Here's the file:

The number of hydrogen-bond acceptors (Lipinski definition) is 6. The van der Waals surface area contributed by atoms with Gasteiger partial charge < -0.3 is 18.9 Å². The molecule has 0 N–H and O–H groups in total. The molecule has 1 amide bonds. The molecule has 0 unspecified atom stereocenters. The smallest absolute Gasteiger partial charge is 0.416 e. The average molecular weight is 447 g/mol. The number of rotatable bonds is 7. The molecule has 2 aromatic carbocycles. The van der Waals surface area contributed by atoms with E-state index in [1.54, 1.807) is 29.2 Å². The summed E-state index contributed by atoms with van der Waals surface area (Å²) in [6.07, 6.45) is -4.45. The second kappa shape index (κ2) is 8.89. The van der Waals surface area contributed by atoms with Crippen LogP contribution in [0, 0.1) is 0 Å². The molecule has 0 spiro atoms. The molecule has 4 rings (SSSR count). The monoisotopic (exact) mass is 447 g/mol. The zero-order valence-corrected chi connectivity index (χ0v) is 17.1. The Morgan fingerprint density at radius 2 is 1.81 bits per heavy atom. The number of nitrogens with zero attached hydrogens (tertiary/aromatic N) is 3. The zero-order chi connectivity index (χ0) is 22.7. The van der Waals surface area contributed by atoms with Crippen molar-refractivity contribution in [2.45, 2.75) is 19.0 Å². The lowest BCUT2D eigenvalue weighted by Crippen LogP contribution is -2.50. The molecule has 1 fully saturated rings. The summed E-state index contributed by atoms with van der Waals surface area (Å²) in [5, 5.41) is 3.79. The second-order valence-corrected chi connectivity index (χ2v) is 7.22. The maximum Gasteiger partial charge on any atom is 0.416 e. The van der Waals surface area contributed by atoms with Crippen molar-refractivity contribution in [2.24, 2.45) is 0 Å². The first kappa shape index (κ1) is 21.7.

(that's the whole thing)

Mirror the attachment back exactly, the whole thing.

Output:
The number of hydrogen-bond acceptors (Lipinski definition) is 6. The van der Waals surface area contributed by atoms with Gasteiger partial charge < -0.3 is 18.9 Å². The molecule has 0 N–H and O–H groups in total. The molecule has 1 amide bonds. The molecule has 0 unspecified atom stereocenters. The smallest absolute Gasteiger partial charge is 0.416 e. The average molecular weight is 447 g/mol. The number of rotatable bonds is 7. The molecule has 2 aromatic carbocycles. The van der Waals surface area contributed by atoms with E-state index in [1.54, 1.807) is 29.2 Å². The summed E-state index contributed by atoms with van der Waals surface area (Å²) in [6.07, 6.45) is -4.45. The second kappa shape index (κ2) is 8.89. The van der Waals surface area contributed by atoms with Crippen LogP contribution in [0, 0.1) is 0 Å². The molecule has 0 spiro atoms. The molecule has 4 rings (SSSR count). The monoisotopic (exact) mass is 447 g/mol. The zero-order valence-corrected chi connectivity index (χ0v) is 17.1. The Morgan fingerprint density at radius 2 is 1.81 bits per heavy atom. The number of nitrogens with zero attached hydrogens (tertiary/aromatic N) is 3. The zero-order chi connectivity index (χ0) is 22.7. The van der Waals surface area contributed by atoms with Crippen molar-refractivity contribution in [2.45, 2.75) is 19.0 Å². The lowest BCUT2D eigenvalue weighted by Crippen LogP contribution is -2.50. The molecule has 1 fully saturated rings. The summed E-state index contributed by atoms with van der Waals surface area (Å²) in [5, 5.41) is 3.79. The second-order valence-corrected chi connectivity index (χ2v) is 7.22. The maximum Gasteiger partial charge on any atom is 0.416 e. The van der Waals surface area contributed by atoms with Crippen molar-refractivity contribution in [2.24, 2.45) is 0 Å². The first kappa shape index (κ1) is 21.7.